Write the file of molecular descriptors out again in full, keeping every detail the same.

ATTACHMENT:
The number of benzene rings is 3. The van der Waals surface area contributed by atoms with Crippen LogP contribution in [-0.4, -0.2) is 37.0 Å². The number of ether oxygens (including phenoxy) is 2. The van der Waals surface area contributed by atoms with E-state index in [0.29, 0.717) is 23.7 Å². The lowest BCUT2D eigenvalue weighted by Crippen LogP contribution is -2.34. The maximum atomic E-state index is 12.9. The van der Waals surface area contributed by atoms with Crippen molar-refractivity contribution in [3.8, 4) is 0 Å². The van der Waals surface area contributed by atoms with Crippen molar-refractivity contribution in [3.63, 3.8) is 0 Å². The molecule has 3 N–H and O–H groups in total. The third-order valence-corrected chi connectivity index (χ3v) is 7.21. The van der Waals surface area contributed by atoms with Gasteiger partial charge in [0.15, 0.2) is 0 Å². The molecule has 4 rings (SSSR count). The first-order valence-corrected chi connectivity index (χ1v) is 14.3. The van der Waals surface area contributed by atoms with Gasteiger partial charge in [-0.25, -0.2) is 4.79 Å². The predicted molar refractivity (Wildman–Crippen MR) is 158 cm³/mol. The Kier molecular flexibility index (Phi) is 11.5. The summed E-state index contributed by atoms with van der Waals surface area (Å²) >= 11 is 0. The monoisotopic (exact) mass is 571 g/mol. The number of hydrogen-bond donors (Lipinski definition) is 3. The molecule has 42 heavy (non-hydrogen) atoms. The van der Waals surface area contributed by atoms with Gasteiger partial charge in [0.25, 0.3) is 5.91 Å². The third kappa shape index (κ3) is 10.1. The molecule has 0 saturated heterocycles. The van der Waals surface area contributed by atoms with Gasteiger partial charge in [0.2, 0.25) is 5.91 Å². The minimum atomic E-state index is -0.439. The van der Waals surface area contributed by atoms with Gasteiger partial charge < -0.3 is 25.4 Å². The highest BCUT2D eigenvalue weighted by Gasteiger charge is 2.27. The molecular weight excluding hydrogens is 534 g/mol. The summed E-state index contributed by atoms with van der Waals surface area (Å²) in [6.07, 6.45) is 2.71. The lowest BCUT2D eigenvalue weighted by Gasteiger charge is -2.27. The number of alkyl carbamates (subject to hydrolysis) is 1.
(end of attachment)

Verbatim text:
The number of benzene rings is 3. The van der Waals surface area contributed by atoms with Crippen LogP contribution in [-0.4, -0.2) is 37.0 Å². The number of ether oxygens (including phenoxy) is 2. The van der Waals surface area contributed by atoms with E-state index in [0.29, 0.717) is 23.7 Å². The lowest BCUT2D eigenvalue weighted by Crippen LogP contribution is -2.34. The maximum atomic E-state index is 12.9. The van der Waals surface area contributed by atoms with Crippen molar-refractivity contribution in [3.8, 4) is 0 Å². The van der Waals surface area contributed by atoms with Crippen molar-refractivity contribution in [3.63, 3.8) is 0 Å². The molecule has 3 N–H and O–H groups in total. The third-order valence-corrected chi connectivity index (χ3v) is 7.21. The van der Waals surface area contributed by atoms with Gasteiger partial charge in [0.15, 0.2) is 0 Å². The molecule has 4 rings (SSSR count). The first-order valence-corrected chi connectivity index (χ1v) is 14.3. The van der Waals surface area contributed by atoms with Gasteiger partial charge in [-0.25, -0.2) is 4.79 Å². The predicted molar refractivity (Wildman–Crippen MR) is 158 cm³/mol. The Kier molecular flexibility index (Phi) is 11.5. The summed E-state index contributed by atoms with van der Waals surface area (Å²) >= 11 is 0. The monoisotopic (exact) mass is 571 g/mol. The number of hydrogen-bond donors (Lipinski definition) is 3. The molecule has 42 heavy (non-hydrogen) atoms. The van der Waals surface area contributed by atoms with Gasteiger partial charge in [0.25, 0.3) is 5.91 Å². The third kappa shape index (κ3) is 10.1. The molecule has 0 saturated heterocycles. The van der Waals surface area contributed by atoms with Gasteiger partial charge in [0.2, 0.25) is 5.91 Å². The minimum atomic E-state index is -0.439. The van der Waals surface area contributed by atoms with Gasteiger partial charge < -0.3 is 25.4 Å². The highest BCUT2D eigenvalue weighted by Gasteiger charge is 2.27. The molecular weight excluding hydrogens is 534 g/mol. The summed E-state index contributed by atoms with van der Waals surface area (Å²) in [6.07, 6.45) is 2.71. The lowest BCUT2D eigenvalue weighted by Gasteiger charge is -2.27. The number of alkyl carbamates (subject to hydrolysis) is 1.